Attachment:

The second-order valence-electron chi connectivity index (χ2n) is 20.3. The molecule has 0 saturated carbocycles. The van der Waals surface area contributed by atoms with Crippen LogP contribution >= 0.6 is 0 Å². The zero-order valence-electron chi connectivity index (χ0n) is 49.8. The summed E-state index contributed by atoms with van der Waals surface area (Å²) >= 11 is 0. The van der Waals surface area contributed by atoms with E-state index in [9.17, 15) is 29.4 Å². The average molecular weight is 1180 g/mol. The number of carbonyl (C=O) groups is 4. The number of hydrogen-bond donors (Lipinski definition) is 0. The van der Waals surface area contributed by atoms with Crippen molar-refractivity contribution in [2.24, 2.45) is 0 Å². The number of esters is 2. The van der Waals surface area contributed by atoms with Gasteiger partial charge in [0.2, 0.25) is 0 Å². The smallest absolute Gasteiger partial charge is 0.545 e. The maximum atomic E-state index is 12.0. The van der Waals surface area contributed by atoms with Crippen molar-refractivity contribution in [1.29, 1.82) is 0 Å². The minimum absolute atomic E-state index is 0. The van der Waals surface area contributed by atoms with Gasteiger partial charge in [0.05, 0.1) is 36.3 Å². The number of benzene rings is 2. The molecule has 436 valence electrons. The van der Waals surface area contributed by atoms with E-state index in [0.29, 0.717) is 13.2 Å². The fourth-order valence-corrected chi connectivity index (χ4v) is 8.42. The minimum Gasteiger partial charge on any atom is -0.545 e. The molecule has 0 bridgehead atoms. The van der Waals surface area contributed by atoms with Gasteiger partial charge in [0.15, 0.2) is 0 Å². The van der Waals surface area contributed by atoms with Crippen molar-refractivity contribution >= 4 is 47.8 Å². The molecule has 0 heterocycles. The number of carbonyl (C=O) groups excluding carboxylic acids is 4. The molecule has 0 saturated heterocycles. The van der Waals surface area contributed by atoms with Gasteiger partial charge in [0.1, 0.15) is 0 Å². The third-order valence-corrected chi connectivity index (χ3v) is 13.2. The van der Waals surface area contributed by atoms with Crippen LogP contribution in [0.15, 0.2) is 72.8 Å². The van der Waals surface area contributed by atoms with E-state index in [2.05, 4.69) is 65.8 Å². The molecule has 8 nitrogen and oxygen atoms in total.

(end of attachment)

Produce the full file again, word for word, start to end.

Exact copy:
The second-order valence-electron chi connectivity index (χ2n) is 20.3. The molecule has 0 saturated carbocycles. The van der Waals surface area contributed by atoms with Crippen LogP contribution >= 0.6 is 0 Å². The zero-order valence-electron chi connectivity index (χ0n) is 49.8. The summed E-state index contributed by atoms with van der Waals surface area (Å²) >= 11 is 0. The van der Waals surface area contributed by atoms with E-state index in [9.17, 15) is 29.4 Å². The average molecular weight is 1180 g/mol. The number of carbonyl (C=O) groups is 4. The number of hydrogen-bond donors (Lipinski definition) is 0. The van der Waals surface area contributed by atoms with Crippen molar-refractivity contribution in [2.24, 2.45) is 0 Å². The number of esters is 2. The van der Waals surface area contributed by atoms with Gasteiger partial charge in [0.2, 0.25) is 0 Å². The smallest absolute Gasteiger partial charge is 0.545 e. The maximum atomic E-state index is 12.0. The van der Waals surface area contributed by atoms with Crippen molar-refractivity contribution in [1.29, 1.82) is 0 Å². The minimum absolute atomic E-state index is 0. The van der Waals surface area contributed by atoms with Gasteiger partial charge in [0.05, 0.1) is 36.3 Å². The number of benzene rings is 2. The molecule has 436 valence electrons. The van der Waals surface area contributed by atoms with E-state index in [0.29, 0.717) is 13.2 Å². The fourth-order valence-corrected chi connectivity index (χ4v) is 8.42. The minimum Gasteiger partial charge on any atom is -0.545 e. The molecule has 0 bridgehead atoms. The van der Waals surface area contributed by atoms with Gasteiger partial charge in [0.15, 0.2) is 0 Å². The van der Waals surface area contributed by atoms with Crippen molar-refractivity contribution >= 4 is 47.8 Å². The molecule has 0 heterocycles. The number of carbonyl (C=O) groups excluding carboxylic acids is 4. The molecule has 0 saturated heterocycles. The van der Waals surface area contributed by atoms with Gasteiger partial charge in [0.1, 0.15) is 0 Å². The third-order valence-corrected chi connectivity index (χ3v) is 13.2. The van der Waals surface area contributed by atoms with Crippen LogP contribution in [0.15, 0.2) is 72.8 Å². The van der Waals surface area contributed by atoms with E-state index in [2.05, 4.69) is 65.8 Å². The molecule has 8 nitrogen and oxygen atoms in total.